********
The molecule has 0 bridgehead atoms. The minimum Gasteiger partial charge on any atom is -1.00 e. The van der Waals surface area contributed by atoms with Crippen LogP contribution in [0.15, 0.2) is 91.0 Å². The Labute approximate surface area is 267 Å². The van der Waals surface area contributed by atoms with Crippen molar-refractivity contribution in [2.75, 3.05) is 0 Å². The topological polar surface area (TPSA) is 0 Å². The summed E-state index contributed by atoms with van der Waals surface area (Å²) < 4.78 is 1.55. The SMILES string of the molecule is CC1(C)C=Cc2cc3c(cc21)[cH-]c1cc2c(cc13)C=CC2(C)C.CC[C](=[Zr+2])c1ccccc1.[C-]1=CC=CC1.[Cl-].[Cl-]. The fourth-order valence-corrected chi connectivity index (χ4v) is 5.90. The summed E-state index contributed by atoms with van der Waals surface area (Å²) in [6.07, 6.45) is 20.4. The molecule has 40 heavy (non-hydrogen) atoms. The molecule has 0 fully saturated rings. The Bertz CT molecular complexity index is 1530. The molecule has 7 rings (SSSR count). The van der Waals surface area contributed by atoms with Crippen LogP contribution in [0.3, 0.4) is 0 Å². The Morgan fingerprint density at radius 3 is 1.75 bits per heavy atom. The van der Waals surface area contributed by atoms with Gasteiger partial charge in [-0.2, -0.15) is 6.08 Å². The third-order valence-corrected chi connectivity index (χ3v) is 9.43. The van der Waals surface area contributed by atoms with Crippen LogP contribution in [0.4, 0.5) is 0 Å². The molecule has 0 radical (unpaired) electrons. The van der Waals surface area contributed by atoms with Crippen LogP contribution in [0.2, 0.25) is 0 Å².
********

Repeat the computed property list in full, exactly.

The molecule has 0 bridgehead atoms. The minimum Gasteiger partial charge on any atom is -1.00 e. The van der Waals surface area contributed by atoms with Crippen LogP contribution in [0.15, 0.2) is 91.0 Å². The Labute approximate surface area is 267 Å². The van der Waals surface area contributed by atoms with Crippen molar-refractivity contribution in [2.75, 3.05) is 0 Å². The topological polar surface area (TPSA) is 0 Å². The summed E-state index contributed by atoms with van der Waals surface area (Å²) < 4.78 is 1.55. The SMILES string of the molecule is CC1(C)C=Cc2cc3c(cc21)[cH-]c1cc2c(cc13)C=CC2(C)C.CC[C](=[Zr+2])c1ccccc1.[C-]1=CC=CC1.[Cl-].[Cl-]. The fourth-order valence-corrected chi connectivity index (χ4v) is 5.90. The summed E-state index contributed by atoms with van der Waals surface area (Å²) in [6.07, 6.45) is 20.4. The molecule has 40 heavy (non-hydrogen) atoms. The molecule has 0 fully saturated rings. The Bertz CT molecular complexity index is 1530. The molecule has 7 rings (SSSR count). The van der Waals surface area contributed by atoms with Crippen LogP contribution in [0.3, 0.4) is 0 Å². The Morgan fingerprint density at radius 3 is 1.75 bits per heavy atom. The van der Waals surface area contributed by atoms with Gasteiger partial charge in [-0.2, -0.15) is 6.08 Å². The third-order valence-corrected chi connectivity index (χ3v) is 9.43. The van der Waals surface area contributed by atoms with Crippen LogP contribution in [0.4, 0.5) is 0 Å². The molecule has 0 radical (unpaired) electrons. The van der Waals surface area contributed by atoms with Crippen LogP contribution in [0.2, 0.25) is 0 Å².